While most of us associate Toyota with affordable cars that just last forever, the company nevertheless has a few performance gems in its model lineup. The GR Yaris is effectively a road-legal rally car pumping out 200kW from an engine no bigger than three pints of beer. The revised GR 86 builds on the driving credentials of the first-gen car by adding crisper steering, a stiffer suspension layout, and a bit more grunt. Big thrills and the fastest acceleration times are in Toyota’s fastest production car to date, the BMW co-developed coupe, the Supra. All cars have a lot to offer. But if you’re after more performance, higher top speeds, and the ultimate road holding, a few aftermarket accessories can get you there.
Aerodynamics and Body Kit Parts
These are tasked with improving downforce to literally stick the car to the road. Any Toyota aftermarket part that helps in this respect means better road holding, faster cornering, and more stability at higher speeds. Parts either cut or redirect oncoming air. Front splitters, for instance, ‘split’ air above and under the car to produce slow-moving and low-pressure air above the car to push it down. This is often aided by the work put in by front spoilers to ‘spoil’ the air left and right and is what improves stability in turns. Add a pair of side skirts, stemming the length of the wheel arches, to prevent air gathering under the car, rear diffusers to diffuse air exiting under the car, and spoilers or wings for additional downforce. Going with complete kits gives the best results. For the rear-drive Supra and 86 (the GR Yaris is AWD), there’s more control, with reduced oversteer.
Besides the obvious benefits that you feel through the steering wheel, body kit parts just look good. They add a little more character and make your Toyota stand out from the rest. Pay attention to the materials used. Cheaper parts are made of polyethylene and fibreglass but lack strength and can shatter on impact. The middle ground is occupied by parts in ABS plastic, being both flexible and strong. If money isn’t an issue then always opt for carbon fibre. This has the highest strength, comes in much lighter, and scores points on looks.
Exhausts and Air Intakes
All three Toyota models aren’t exactly short of power. But you can add more and not break the bank. Engines need to breathe and getting more air is the basic recipe to boost power levels. This is done by fitting aftermarket air intakes, that gulp more air (and cool it), thus providing the needed oxygen for more efficient combustion. Cold air intake kits include larger air scoops, bigger air boxes, wider piping, and bigger air filters. Combined, these are often the first parts changed out in vehicles primed for pushing more power to the wheels.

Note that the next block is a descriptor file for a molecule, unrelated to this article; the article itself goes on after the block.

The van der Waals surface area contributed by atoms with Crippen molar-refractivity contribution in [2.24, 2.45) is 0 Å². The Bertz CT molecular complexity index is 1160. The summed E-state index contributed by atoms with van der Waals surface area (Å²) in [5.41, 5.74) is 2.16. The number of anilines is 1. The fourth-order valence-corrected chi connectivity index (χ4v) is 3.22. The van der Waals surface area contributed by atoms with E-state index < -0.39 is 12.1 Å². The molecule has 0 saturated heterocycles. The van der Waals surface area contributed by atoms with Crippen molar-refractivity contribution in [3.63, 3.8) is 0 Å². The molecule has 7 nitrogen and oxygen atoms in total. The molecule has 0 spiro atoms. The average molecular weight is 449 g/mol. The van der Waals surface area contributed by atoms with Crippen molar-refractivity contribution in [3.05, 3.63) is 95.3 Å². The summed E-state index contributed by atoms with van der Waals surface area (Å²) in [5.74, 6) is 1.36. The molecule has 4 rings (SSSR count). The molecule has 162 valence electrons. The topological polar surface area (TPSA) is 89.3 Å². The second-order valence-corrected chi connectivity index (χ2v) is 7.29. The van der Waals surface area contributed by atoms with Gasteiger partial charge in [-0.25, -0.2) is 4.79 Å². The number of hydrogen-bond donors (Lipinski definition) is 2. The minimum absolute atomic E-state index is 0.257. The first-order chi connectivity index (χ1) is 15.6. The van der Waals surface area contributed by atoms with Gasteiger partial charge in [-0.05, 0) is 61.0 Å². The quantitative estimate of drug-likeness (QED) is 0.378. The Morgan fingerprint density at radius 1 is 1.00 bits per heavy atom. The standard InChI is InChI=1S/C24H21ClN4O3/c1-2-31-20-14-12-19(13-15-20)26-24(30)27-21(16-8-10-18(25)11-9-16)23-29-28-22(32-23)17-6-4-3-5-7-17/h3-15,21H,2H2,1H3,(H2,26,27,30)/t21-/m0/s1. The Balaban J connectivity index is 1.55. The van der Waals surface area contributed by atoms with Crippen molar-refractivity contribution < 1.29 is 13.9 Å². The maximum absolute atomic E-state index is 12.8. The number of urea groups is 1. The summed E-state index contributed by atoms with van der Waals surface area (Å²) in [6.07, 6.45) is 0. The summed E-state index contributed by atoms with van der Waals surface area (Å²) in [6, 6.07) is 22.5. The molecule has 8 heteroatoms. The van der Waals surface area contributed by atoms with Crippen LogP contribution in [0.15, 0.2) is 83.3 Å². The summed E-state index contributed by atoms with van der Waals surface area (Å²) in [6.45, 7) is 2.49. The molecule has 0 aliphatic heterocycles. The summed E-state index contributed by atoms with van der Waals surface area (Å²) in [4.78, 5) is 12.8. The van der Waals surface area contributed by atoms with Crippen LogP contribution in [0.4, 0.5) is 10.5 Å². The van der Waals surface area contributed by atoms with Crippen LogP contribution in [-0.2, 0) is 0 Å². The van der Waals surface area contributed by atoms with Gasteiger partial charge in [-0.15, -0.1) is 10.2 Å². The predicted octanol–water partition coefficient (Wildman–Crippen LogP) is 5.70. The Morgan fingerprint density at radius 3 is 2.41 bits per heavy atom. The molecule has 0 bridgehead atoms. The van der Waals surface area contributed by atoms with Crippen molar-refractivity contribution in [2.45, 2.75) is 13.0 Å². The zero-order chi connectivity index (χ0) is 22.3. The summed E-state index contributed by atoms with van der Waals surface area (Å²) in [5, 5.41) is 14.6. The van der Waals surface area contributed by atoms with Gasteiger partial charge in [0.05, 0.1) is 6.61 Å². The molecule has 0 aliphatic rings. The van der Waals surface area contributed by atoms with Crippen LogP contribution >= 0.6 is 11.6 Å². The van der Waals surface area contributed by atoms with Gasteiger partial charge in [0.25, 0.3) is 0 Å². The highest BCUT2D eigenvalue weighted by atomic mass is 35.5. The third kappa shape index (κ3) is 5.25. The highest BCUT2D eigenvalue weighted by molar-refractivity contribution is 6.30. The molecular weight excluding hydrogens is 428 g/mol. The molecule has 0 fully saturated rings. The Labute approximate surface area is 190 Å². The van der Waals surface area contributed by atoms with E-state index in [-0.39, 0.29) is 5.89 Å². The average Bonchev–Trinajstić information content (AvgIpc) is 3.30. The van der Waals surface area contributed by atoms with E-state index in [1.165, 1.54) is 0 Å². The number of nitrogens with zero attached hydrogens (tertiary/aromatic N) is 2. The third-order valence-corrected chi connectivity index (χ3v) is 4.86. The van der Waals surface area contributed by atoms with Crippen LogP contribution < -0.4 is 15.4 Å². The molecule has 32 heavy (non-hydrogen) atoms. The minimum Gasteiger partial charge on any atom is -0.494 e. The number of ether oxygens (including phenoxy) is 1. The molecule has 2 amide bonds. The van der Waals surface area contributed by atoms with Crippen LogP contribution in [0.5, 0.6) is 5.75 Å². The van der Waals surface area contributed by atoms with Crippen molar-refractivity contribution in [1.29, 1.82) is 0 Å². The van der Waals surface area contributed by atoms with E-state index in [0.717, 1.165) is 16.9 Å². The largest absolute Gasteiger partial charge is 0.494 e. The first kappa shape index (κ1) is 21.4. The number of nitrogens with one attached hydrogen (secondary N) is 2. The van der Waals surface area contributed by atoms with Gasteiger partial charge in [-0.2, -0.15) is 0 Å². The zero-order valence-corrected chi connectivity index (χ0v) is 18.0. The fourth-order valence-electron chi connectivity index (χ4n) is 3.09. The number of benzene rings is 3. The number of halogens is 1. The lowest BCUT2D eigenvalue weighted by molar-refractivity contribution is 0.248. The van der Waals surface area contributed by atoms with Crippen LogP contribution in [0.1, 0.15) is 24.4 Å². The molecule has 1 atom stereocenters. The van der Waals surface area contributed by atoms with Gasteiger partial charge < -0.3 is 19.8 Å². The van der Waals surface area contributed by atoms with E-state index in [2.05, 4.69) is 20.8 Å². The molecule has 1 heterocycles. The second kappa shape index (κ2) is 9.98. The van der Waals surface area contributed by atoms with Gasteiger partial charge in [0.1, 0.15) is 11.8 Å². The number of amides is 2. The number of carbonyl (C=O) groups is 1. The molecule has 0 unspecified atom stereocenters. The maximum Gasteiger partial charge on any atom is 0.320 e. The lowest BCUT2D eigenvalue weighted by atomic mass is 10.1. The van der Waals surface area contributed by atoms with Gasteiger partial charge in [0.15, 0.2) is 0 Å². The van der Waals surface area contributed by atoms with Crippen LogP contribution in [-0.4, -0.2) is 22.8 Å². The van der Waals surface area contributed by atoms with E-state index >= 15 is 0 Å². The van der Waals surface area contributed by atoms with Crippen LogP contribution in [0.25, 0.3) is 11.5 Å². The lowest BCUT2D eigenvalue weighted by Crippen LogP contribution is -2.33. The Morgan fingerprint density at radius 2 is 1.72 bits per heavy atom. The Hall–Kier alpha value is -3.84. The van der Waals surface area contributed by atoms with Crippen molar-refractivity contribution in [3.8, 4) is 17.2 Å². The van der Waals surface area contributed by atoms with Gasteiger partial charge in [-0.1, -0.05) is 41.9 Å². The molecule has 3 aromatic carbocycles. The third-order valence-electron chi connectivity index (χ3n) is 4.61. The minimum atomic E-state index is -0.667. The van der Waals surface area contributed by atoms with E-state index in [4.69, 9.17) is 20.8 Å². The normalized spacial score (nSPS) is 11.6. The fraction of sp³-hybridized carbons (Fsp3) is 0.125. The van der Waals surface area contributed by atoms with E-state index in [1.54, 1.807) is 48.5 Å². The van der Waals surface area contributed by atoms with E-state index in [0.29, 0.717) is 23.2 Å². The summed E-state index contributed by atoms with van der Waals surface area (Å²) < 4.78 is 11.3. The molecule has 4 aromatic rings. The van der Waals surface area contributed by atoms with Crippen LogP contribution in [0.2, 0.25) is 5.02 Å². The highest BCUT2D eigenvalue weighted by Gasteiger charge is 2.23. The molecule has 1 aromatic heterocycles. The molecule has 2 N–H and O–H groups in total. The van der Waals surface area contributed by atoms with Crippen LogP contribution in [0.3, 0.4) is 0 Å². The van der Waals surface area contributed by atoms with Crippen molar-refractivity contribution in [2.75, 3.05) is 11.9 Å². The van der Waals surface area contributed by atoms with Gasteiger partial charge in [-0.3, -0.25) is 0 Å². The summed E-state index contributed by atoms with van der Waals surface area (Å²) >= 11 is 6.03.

More efficient combustion is aided by a matching exhaust. Wider piping and revised parts allow spent gases to exit the car faster, thus allowing for new air and another combustion cycle, or what is known as exhaust scavenging. However, with more power (and air) comes more pressure and higher exhaust temperatures. Here better materials and manufacturing processes (or coated stainless steel and mandrel bending respectively) improve piping strength. There’s no restrictive backpressure buildup, but instead an increase in the engine’s ability to draw more air in. Stainless steel also keeps the piping intact and rust-free when hitting road debris or sprayed by water. You get better performance and durability in the same package.
In performance terms, changing out the complete exhaust from manifolds to tailpipes offers the biggest power gains. Conservative estimates are anywhere between 5 to 10 per cent of rated factory numbers. So, a turbo-back exhaust for the GR Yaris should show another 15 to 25 bhp on a dyno. And the extra horses are something that you actually feel. Since more parts are involved (and more thought in the overall design), prices are higher than a comparable cat and axle-back exhausts. Lastly, if you’re a sucker for a raspy exhaust note, different combinations of mufflers will definitely get you grinning.
The new GR 86 has stiffer springs, but going with a bespoke set of coilovers moves drivability a step higher. These are pre-assembled kits with calibrated springs and shocks, with more adjustment in how the car reacts when going over bumps and road imperfections (or compression rates in springs and rebound rates in shocks). In short, coilovers are an essential Toyota aftermarket part to enhance control, and vehicle stability. The car accelerates faster (as there is no rear squat), holds direction better when thrown into turns, and brakes smoother, with reduced dive. This is across different road surfaces and weather conditions. Higher-performing versions are offered for the GR Yaris and Supra.
Two basic types of coilovers exist. While both are installed in place of the stock suspension and lower the vehicle, monotubes are tuned for more aggressive driving, with dual tube variants soaking up more of unsuspecting potholes and cracks. Either way, the ride is firmer than from the factory ‘Sports’ suspension the cars come with, but still adds a dose of comfort when you need it and plays nicely with adaptive suspension modes in the Yaris and Supra.